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State of New Jersey v. Tracy anderson

January 14, 2013


On appeal from the Superior Court of New Jersey, Law Division, Monmouth County, Indictment No. 09-09-1750.

Per curiam.


Submitted September 19, 2012

Before Judges Parrillo and Sabatino.

After a two-day jury trial, defendant Tracy Anderson was found guilty of the second-degree offense of eluding a police officer, N.J.S.A. 2C:29-2b. Defendant had been chased and apprehended by the police after driving his car from the scene of a motor vehicle accident.

During the course of the trial, the prosecution played for the jury, over defense counsel's objection, audiotaped recordings of two telephone calls that a civilian had placed to a 9-1-1 operator while the civilian had been following defendant in his own car. The 9-1-1 recordings contain dramatic and highly prejudicial subjective statements by the civilian to the police conveying his perceptions of defendant's erratic driving and his supposed dangerousness.

Because the unredacted audiotapes could have unduly prejudiced the jury's objective assessment of whether defendant's conduct created a risk of death or injury -- thereby elevating the offense from a third-degree to a second-degree crime -- we conclude that the trial judge erred in allowing the tapes to be played. We therefore reverse defendant's conviction of eluding and remand for a new trial, at which the audiotapes shall not be played and the transcript of the recordings shall not be admitted. However, we affirm the trial court's separate determinations on the admissibility of other evidence. We also sustain the trial court's finding that defendant is guilty of the motor vehicle violations of reckless driving, N.J.S.A. 39:4-96, and failure to stop at a stop sign, N.J.S.A. 39:4-144.


On June 7, 2009, Officer Gary Vecchione of the Long Branch Police Department received a call shortly after 7:00 p.m. reporting an accident at the intersection of Cottage Place and Second Avenue in Long Branch. The female caller stated that there was a vehicle flipped over on its side and that she had seen a green Maxima sedan leaving the area. After the call, Officer Vecchione dispatched other officers to the accident scene.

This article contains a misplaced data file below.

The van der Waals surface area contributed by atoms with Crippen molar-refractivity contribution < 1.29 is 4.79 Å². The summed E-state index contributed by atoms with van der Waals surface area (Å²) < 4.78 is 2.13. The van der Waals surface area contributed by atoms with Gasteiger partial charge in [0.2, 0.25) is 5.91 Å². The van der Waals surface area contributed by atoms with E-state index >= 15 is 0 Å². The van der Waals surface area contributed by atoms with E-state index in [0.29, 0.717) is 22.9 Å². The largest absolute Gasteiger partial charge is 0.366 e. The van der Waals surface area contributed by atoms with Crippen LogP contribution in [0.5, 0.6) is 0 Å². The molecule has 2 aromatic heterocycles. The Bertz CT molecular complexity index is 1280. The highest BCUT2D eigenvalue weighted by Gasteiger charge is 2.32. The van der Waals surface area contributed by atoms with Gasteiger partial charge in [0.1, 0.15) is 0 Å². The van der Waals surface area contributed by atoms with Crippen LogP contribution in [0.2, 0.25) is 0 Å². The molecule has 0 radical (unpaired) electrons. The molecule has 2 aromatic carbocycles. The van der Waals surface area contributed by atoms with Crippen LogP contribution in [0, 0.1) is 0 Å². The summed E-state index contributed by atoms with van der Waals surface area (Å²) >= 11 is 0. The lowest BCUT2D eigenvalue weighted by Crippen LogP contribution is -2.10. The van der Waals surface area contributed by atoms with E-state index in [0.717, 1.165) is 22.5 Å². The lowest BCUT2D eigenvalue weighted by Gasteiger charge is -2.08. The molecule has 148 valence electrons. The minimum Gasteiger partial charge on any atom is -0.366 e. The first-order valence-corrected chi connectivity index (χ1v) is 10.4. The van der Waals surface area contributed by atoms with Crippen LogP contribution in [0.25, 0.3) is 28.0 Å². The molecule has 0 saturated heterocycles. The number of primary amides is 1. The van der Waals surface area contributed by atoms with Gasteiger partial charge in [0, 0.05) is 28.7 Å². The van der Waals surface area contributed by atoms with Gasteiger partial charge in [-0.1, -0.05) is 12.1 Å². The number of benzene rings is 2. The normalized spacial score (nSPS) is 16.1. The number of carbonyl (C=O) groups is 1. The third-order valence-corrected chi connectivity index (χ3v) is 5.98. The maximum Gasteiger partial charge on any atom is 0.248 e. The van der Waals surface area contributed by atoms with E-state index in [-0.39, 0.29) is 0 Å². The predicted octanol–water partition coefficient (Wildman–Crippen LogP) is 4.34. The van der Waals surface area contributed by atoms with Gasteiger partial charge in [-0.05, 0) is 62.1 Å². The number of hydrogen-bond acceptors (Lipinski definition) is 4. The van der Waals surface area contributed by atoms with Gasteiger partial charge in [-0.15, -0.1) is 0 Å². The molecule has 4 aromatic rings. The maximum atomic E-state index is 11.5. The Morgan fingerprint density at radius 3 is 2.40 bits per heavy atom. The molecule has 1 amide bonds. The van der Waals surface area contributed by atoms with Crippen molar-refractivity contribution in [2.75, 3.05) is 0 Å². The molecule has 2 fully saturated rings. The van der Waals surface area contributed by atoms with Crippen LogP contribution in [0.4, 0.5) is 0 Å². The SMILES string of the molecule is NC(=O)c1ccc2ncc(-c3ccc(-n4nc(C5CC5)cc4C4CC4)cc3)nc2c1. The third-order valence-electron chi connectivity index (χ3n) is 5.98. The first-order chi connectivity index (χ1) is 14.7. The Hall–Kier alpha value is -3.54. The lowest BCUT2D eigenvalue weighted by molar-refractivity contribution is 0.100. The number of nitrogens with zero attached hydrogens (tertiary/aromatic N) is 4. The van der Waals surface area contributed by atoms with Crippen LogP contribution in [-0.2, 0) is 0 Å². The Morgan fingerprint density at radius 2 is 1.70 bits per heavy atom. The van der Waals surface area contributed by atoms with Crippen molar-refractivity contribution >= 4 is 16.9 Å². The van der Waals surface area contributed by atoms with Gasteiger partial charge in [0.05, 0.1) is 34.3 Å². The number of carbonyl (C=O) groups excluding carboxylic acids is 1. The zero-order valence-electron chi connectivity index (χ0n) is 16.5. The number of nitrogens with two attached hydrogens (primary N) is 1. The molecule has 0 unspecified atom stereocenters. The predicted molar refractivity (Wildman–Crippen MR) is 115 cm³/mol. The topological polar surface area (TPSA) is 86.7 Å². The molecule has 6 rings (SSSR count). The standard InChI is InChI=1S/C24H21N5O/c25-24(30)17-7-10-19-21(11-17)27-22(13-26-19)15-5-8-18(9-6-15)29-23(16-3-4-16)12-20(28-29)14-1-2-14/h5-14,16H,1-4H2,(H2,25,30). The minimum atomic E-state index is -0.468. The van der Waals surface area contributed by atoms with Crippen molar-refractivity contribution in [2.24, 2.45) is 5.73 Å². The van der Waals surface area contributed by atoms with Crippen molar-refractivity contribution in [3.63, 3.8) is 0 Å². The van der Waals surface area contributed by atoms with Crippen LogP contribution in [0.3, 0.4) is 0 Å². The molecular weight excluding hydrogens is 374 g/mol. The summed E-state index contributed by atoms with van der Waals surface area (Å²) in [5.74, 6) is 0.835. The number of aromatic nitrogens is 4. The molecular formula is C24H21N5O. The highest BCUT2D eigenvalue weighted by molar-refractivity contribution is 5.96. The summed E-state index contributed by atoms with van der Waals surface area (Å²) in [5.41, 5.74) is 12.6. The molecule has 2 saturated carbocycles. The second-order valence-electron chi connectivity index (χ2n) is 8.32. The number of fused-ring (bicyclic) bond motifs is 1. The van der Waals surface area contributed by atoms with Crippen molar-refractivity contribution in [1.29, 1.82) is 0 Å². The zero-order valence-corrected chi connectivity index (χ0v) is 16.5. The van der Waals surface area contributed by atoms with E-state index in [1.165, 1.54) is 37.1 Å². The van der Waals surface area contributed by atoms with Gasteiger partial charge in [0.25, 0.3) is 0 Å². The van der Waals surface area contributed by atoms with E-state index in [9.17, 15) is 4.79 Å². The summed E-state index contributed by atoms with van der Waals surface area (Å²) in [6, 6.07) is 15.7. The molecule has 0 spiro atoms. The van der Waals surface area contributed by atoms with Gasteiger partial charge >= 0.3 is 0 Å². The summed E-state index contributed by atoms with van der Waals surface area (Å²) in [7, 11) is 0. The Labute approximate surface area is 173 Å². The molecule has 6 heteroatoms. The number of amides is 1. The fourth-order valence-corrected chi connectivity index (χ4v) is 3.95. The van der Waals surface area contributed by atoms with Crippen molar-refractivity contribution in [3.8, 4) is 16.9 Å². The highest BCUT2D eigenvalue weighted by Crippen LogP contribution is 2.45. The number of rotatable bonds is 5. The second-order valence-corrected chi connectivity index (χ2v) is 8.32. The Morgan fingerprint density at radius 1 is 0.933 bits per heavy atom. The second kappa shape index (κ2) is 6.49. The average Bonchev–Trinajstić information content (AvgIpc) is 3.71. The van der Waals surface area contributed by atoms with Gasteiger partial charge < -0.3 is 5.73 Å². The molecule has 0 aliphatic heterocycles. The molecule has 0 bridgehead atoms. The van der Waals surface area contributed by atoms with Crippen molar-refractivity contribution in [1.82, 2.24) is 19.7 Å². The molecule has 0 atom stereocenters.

Responding to the dispatch, Officer Kristie Buble arrived soon thereafter at the accident scene. She observed a silver Trailblazer on its side with approximately ten people gathered around it. According to Officer Buble, some of the people were pointing north on Second Avenue. Officer Buble noticed damage to the Trailblazer's front driver's side door. She also recovered a New Jersey license plate that was lying on the ground at the scene of the accident, near the front of the Trailblazer.

Shortly after the accident, Sergeant Michael Schulz, who was working at the police station, received a 9-1-1 call from a civilian, Christopher Dailey. Dailey had been coming home from the beach with his girlfriend, and had parked his car, an Audi, at the corner of Second Avenue and Cottage Place. Dailey and his girlfriend were both seated in Dailey's car when they heard an automobile collision. According to Dailey, he looked up into his rearview mirror and saw a vehicle on its side. Dailey also noticed a green sedan drive away from the accident scene, which started traveling north on Second Avenue. Dailey, with his girlfriend still in the passenger seat, began to follow the sedan in his Audi.

Dailey called 9-1-1 when he started following the green sedan. In an animated conversation with Sergeant Schulz, Dailey related the direction of the sedan and described its appearance. While he was still on the 9-1-1 call, Dailey observed the sedan stop at the train station, where another person got into the vehicle. According to Dailey, the sedan pulled into the train station and parked, partly on the street and partly on the sidewalk. Dailey provided Sergeant Schulz with the license number of the sedan, which matched the number on the license plate recovered from the accident scene.

Dailey continued following the sedan until Police Officer Tracey Barrett arrived and began following the vehicle in her squad car. Upon catching up with the sedan, Officer Barrett turned on her overhead lights and siren. Officer Barrett was then traveling south on Third Avenue behind the sedan. There were no cars between her and the sedan.

While she was still in pursuit, Officer Barrett noticed the green sedan turn right on Bath Avenue and then go through a stop sign without stopping. The sedan continued onto Bath Avenue, drove over railroad tracks, and then made a left turn on Indiana Avenue.

Officer Barrett estimated that during her pursuit the green sedan was traveling at approximately thirty-five to forty miles per hour. She based this speed estimate on her observations and experience, and not on any radar measurement. The posted speed limit in the area was twenty-five miles per hour. She also noted that there were several places where the sedan could have safely pulled over.

Officer Barrett observed the sedan turn into the parking lot of the Long Branch High School, and then continue through a connecting parking lot. There was a group of approximately fifteen to twenty teenagers in the area. The sedan finally came to a stop in that parking lot.

After stopping, the sedan driver got out of his vehicle. Officer Barrett ordered the driver back into the car, and he complied. There were two passengers in the car. The driver was arrested and thereafter identified as defendant in these charges.